EGU - Awards & Medals - Robert Wilhelm Bunsen Medal - Michael Manga

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Michael Manga

Robert Wilhelm Bunsen Medal 2011

Michael Manga

The 2011 Robert Wilhelm Bunsen Medal is awarded to Michael Manga for his outstanding contribution to volcanology and to the physics of transport and eruption of multiphase magma. His contribution elegantly links observations, lab experiments and theory, and has significantly advanced physical volcanology.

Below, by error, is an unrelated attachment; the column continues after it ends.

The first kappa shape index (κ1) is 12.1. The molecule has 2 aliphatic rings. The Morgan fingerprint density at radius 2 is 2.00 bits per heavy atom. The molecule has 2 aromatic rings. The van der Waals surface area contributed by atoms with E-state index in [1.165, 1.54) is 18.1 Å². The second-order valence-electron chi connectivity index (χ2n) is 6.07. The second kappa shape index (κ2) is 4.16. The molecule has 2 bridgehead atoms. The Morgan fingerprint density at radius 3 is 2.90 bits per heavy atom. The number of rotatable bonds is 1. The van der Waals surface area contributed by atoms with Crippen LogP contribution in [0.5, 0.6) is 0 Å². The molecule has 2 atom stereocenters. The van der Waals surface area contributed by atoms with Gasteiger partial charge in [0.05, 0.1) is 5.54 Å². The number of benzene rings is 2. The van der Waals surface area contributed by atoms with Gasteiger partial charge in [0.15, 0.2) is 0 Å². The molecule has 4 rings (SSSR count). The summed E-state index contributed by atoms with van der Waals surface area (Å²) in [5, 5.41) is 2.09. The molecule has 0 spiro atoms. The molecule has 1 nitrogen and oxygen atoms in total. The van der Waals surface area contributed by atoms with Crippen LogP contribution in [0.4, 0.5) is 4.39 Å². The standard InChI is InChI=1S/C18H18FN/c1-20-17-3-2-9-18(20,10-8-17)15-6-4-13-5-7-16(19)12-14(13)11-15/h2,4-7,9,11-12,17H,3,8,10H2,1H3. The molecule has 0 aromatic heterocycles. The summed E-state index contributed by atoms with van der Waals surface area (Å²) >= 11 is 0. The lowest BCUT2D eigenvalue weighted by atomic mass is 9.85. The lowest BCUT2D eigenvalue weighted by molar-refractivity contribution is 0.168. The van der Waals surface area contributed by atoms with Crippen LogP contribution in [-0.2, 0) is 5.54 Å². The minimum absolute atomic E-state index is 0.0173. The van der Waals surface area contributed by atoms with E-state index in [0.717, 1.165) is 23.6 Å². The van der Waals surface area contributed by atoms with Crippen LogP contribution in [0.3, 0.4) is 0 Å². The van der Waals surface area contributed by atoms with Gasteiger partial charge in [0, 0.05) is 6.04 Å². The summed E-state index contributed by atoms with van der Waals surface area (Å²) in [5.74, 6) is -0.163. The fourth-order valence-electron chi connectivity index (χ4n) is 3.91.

Michael Manga is a leading expert on magma dynamics. Most magmas are not just molten silicates but also carry crystals and bubbles of exsolved gas. It is a tough task to understand, describe and model the behaviour of such material. Michael Manga loves this task. Playing mostly with the fluid dynamical aspects of this hot and magnificent material, Manga has made a significant contribution to our present understanding of the physics of magma and to the role of bubbles and crystals in its dynamics. In his quest to understand magma, Michael Manga uses the full arsenal of scientific methods. He combines laboratory experiments and theoretical modelling with careful field observation to decipher the rheological properties of magmas and to apply this physical insight to volcanoes. Since the same principles of fluid mechanics apply to many other geological systems, he also uses his toolbox to explore the flow of streams and groundwater, the mantle dynamics of Earth and other planets, and the fracturing of the surface of icy satellites. Manga has explored a diverse range of volcanological problems. In his doctoral research he studied the interaction among moving bubbles, which he first applied to diapirs, plumes and mantle dynamics in the Earth and in Venus. With Michael’s move to Oregon and the Cascades, the volcanological role of bubbles became obvious and he joined Kathy Cashman in studying degassing of magma and the effects of gas bubbles on magma viscosity and rheology. Looking at rhyolitic flows, he deciphered the information locked in the arrangement of small crystals in these frozen magmas and, together with student John Castro, he used such information to follow the evolution of Obsidian Dome in California. Expanding his interests to the relation between permeability and porosity and to the role of magma fragmentation in enhancing permeability, he and his student Helge Gonnermann questioned the old paradigm that fragmentation marks the transition from flow of magma in the volcanic conduit to explosive eruption of ash and gas. They showed that fragmentation may also result in loss of gas and the collapse of the remaining melt to form volatile-poor magma that can continue its flow to the surface. This ground-breaking understanding that explosive volcanism is not an inevitable consequence of magma fragmentation is a wonderful example of Manga’s ability to take a fresh look at facts and his fearless quest for new interpretations. Volcanologists’ jobs became considerably more complex because of Gonnermann’s and Manga’s insight, but probably considerably more useful as well. Recently, Manga turned to exploring the dynamics of magma chambers at depth and to the evolution of clasts in pyroclastic flows.His contributions in such diverse fields as stream hydrology, volcanology and planetary interiors stem from his ability to go to the core of problems where the controlling factors all obey the same laws of physics and fluid dynamics. His profound understanding of physics enables him to combine evidence from seismology, material science, hydrology, planetary science and more to attack Nature’s hidden secrets and explain them. In volcanology, Michael Manga has joined the pioneers that transformed the field from descriptive to quantitative science.

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